However, there were a few interesting things to explore. Firstly, we stumbled across a shack with a sign that read FREAK SHOW. We walked on only to find more of these sorts of stands, with words like ‘mutants’ and ‘weird’ written all over them. After a while, curiosity got the better of me like a guilty pleasure, and I paid the 50 cents to the dodgy guy at the front and walked in to see ‘the smallest woman alive’. The shack was really small so before I walked in I didn’t understand where she could be, but then I realised she was sitting on the other side of a wooden board right behind the guy who takes your money. I had my camera ready but I immediately realised I had made a mistake as I came around the corner. I put my camera away as I laid my sights upon an old, dark skinned midget lady maybe around 30 inches tall, sitting in a chair holding a photo album. “Hello,” she said, and caught off guard, I replied, “Hi”. After a moment’s awkward silence that felt like an eternity, she held up her photos. “This is my granddaughter. She is studying the computers at college.” I nodded and responded enthusiastically while she pointed out photos of her extended family. The signs had referred to her as ‘Tiny Tina’ but her real name was Gloria, and she was a 67 year old grandma from Jamaica. As soon as someone else came around and she greeted them, I got out of there.
That wasn’t a freak show – that was merely a poor little lady with a birth defect being forced to stare at a wall while she waits for people to come and take photos of her. I felt really bad, but didn’t know what I had expected. I made a decision that if I paid 50 cents for any more freak shows, they would be to see weird unidentified animals, and not living people. I soon came across one of these, promising the legendary chupacabra beast, two headed things and weird alien-like fish washed up on foreign shores. Once again, I was disappointed as all the stuff I found inside was underwhelming. The ‘chupacabra’ looked like a shrivelled chihuahua dog that had been preserved, and the two headed snakes and lambs with extra legs just looked like poorly made movie props. In fact, everything inside looked like a poorly made movie prop. I was done with these freak shows.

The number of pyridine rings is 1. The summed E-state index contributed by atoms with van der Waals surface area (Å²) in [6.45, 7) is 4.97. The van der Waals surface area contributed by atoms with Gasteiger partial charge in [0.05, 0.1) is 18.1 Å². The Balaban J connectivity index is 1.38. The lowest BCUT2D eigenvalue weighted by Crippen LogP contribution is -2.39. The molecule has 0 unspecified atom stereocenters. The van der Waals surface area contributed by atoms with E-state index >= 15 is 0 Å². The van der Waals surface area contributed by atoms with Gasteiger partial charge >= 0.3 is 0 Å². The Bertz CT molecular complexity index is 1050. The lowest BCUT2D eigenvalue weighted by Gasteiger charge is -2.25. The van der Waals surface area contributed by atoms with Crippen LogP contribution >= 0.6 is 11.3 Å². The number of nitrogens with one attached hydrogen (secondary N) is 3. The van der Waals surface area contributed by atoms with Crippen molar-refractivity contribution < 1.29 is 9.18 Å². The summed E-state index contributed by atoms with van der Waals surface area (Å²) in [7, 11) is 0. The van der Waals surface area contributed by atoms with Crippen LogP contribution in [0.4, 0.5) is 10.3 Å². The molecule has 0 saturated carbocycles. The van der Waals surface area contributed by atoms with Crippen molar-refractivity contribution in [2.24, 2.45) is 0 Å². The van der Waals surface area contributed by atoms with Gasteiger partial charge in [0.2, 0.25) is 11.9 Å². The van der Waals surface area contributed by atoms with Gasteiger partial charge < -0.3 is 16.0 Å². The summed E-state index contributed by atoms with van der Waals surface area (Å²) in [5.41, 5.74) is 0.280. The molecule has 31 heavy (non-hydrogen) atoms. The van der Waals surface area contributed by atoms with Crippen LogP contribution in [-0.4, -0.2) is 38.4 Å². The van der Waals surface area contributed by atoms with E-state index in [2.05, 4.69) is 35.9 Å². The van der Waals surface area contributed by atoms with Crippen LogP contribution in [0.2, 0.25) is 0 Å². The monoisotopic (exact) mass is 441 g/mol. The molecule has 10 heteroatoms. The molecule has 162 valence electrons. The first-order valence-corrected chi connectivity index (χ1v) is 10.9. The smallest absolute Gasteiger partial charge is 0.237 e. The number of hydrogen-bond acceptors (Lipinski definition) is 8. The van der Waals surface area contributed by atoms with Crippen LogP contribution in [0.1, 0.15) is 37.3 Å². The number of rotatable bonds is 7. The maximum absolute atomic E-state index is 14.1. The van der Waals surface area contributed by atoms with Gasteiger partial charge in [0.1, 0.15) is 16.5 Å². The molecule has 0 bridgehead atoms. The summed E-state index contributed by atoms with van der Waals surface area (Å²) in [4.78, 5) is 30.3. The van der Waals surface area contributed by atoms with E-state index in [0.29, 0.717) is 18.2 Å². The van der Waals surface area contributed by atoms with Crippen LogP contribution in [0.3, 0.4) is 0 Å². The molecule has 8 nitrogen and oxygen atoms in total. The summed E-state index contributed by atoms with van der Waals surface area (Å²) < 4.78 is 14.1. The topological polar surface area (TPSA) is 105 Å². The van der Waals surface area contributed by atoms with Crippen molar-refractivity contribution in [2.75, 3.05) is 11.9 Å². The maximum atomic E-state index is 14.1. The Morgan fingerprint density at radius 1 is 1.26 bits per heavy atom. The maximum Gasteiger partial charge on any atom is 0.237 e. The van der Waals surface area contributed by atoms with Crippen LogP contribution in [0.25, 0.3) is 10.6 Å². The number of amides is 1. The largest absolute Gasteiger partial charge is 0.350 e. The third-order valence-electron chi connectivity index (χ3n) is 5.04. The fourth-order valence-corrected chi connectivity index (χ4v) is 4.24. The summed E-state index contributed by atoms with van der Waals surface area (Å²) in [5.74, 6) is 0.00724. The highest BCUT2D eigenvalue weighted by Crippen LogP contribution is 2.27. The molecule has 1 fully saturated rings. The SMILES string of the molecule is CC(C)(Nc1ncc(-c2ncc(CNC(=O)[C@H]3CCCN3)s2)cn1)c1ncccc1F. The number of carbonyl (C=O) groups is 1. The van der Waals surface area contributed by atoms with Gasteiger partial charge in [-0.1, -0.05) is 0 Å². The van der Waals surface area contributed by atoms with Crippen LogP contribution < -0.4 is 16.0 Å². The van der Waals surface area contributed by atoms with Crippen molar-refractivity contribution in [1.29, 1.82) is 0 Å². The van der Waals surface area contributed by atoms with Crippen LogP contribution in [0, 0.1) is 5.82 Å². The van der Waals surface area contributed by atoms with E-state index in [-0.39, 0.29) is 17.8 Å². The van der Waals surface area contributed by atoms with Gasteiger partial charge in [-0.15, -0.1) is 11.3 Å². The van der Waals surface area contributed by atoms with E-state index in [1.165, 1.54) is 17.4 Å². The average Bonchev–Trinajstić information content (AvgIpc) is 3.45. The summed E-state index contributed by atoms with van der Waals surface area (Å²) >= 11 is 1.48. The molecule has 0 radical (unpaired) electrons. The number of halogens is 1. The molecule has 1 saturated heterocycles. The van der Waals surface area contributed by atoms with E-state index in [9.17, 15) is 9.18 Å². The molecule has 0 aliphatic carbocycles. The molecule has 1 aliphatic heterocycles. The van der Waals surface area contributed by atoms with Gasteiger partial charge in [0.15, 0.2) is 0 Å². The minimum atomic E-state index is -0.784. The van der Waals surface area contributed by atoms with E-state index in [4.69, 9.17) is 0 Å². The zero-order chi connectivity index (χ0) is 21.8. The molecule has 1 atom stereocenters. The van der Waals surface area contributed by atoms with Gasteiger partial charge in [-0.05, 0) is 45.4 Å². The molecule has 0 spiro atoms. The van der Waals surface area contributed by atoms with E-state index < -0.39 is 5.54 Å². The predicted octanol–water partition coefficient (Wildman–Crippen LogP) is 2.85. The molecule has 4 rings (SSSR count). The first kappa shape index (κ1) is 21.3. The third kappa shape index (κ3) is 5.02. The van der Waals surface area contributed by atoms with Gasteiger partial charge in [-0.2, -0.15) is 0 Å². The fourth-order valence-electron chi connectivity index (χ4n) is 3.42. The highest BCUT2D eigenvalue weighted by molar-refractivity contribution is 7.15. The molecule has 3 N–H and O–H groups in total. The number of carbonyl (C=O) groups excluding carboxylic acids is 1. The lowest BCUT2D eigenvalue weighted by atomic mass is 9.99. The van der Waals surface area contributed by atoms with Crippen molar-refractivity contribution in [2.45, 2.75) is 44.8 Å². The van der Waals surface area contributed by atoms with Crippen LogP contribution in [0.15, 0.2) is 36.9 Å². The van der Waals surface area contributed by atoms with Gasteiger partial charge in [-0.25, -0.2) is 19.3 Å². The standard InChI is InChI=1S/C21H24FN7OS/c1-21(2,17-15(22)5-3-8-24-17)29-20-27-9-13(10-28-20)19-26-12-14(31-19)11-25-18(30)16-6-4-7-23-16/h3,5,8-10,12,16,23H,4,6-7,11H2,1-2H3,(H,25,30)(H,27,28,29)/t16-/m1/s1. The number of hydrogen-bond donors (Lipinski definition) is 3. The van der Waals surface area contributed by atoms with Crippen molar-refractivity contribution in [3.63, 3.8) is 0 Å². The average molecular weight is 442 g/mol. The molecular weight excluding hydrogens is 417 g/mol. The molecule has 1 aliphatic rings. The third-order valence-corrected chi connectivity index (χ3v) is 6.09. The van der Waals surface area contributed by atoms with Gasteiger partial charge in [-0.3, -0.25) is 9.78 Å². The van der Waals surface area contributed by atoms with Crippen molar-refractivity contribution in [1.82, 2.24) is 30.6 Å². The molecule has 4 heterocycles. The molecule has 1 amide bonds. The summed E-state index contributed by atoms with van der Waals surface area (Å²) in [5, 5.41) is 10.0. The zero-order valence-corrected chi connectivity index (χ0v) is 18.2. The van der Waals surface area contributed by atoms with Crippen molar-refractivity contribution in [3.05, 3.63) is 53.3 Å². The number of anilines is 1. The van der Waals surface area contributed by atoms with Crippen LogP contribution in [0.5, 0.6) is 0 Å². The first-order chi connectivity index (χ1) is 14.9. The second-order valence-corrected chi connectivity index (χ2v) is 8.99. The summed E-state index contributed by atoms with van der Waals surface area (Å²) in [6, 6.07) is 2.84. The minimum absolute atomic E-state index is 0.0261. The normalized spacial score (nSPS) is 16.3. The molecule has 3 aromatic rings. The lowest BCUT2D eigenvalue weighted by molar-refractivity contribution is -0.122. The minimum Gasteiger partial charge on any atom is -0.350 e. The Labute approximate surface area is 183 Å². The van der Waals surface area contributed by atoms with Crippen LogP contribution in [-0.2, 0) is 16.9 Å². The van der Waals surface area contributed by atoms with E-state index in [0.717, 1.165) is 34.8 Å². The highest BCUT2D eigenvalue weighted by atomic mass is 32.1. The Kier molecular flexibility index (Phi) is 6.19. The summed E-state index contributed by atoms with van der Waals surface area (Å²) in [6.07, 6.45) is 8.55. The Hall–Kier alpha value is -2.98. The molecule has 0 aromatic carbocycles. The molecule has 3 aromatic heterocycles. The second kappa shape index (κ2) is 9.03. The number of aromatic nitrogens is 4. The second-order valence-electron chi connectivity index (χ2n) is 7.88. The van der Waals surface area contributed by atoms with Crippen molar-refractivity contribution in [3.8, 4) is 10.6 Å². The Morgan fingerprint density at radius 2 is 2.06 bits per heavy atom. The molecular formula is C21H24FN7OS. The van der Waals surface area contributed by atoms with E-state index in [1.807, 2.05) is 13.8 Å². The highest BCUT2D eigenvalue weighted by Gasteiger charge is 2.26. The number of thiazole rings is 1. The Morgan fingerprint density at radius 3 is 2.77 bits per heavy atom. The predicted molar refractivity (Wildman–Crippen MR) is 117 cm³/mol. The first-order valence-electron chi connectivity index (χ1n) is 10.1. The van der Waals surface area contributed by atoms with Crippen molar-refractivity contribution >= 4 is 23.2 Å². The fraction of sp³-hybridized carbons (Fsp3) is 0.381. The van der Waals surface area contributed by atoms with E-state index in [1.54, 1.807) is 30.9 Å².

We then came across a small petting zoo which also had a few more exotic animals locked up in cages. There were colourful parrots, lemurs, monkeys, and even a kangaroo, all looking awfully depressed lying down in their tiny cages under the big canvas canopy. They even had a real elephant and a camel giving rides to paying customers just outside, where they walk around in circles a few times. The camel looked really depressed, and it didn’t seem to be because no one was choosing to ride him over the elephant, because the elephant looked depressed, too. It was all very sad and I could imagine animal welfare organisations getting quite heated if they saw it.
One show that involved animals that was actually quite good was the Alligator Show, which was put on by two guys from Florida. These guys handled the gators really well and made the show really informative when it came to what to do when you come across a gator, and even conservation of their habitats. Of course, being a gator show, they also did cool tricks like putting a hand inside the open jaws of a gator, or holding its mouth shut with his chin. You could also line up at the end to get your photo taken with a baby gator, if you paid for it, which we did not.
After the Alligator Show, it was time to visit the big circus tent, and what we found in there was really quite terrifying. It wasn’t because of the sheer madness of their stunts, but instead because the tightrope act included a woman who was obviously scared to death. She was shaking with fear and concentration, sweating while she walked high above our heads. The entire crowd saw it, too, and it was hard to watch. After a while, we just left to see other things.
Next, we passed the potbellied pig racing which was quite entertaining. A lot of the fat pigs stopped midway to chew something up on the ground, and the race actually took quite a while to finish. Either way the race seemed to be a big hit with both adults and kids so we hung around to watch a couple of the races ourselves.
I had noticed a helicopter flying overhead all day, and soon I discovered why. As the helicopter landed nearby I saw the famous symbol on the side and read the sign next to it. It was the original Batman Batcopter from the original TV series, and you could go for a ride in it for only $30. I’ve never flown in a helicopter before and thought it was be just perfect for my first ride to be in one that belonged to Batman. However, it was the end of the day and we didn’t have the time or the money to do such a thing. I’ve regretted it ever since.